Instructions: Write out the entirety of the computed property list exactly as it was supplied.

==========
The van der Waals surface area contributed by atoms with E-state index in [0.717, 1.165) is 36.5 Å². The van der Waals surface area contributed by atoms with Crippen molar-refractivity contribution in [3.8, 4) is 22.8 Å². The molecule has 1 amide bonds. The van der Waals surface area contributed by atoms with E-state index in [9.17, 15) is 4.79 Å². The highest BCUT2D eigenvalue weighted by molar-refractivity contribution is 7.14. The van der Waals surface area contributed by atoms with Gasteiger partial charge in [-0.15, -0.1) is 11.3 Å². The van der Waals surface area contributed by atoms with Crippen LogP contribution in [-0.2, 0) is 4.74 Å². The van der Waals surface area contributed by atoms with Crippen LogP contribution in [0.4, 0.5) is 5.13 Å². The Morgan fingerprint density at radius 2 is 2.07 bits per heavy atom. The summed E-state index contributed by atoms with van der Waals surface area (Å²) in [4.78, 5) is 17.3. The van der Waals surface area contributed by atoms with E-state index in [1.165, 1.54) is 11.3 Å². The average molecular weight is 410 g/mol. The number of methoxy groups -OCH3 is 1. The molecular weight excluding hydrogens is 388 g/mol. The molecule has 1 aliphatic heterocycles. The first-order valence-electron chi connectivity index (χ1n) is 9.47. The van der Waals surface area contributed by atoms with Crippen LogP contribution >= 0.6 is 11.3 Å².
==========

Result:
The van der Waals surface area contributed by atoms with E-state index in [0.717, 1.165) is 36.5 Å². The van der Waals surface area contributed by atoms with Crippen molar-refractivity contribution in [3.8, 4) is 22.8 Å². The molecule has 1 amide bonds. The van der Waals surface area contributed by atoms with E-state index in [9.17, 15) is 4.79 Å². The highest BCUT2D eigenvalue weighted by molar-refractivity contribution is 7.14. The van der Waals surface area contributed by atoms with Gasteiger partial charge in [-0.15, -0.1) is 11.3 Å². The van der Waals surface area contributed by atoms with Crippen LogP contribution in [-0.2, 0) is 4.74 Å². The van der Waals surface area contributed by atoms with Crippen LogP contribution in [0.4, 0.5) is 5.13 Å². The Morgan fingerprint density at radius 2 is 2.07 bits per heavy atom. The summed E-state index contributed by atoms with van der Waals surface area (Å²) in [4.78, 5) is 17.3. The van der Waals surface area contributed by atoms with E-state index in [1.165, 1.54) is 11.3 Å². The average molecular weight is 410 g/mol. The number of methoxy groups -OCH3 is 1. The molecular weight excluding hydrogens is 388 g/mol. The molecule has 1 aliphatic heterocycles. The first-order valence-electron chi connectivity index (χ1n) is 9.47. The van der Waals surface area contributed by atoms with Crippen LogP contribution >= 0.6 is 11.3 Å².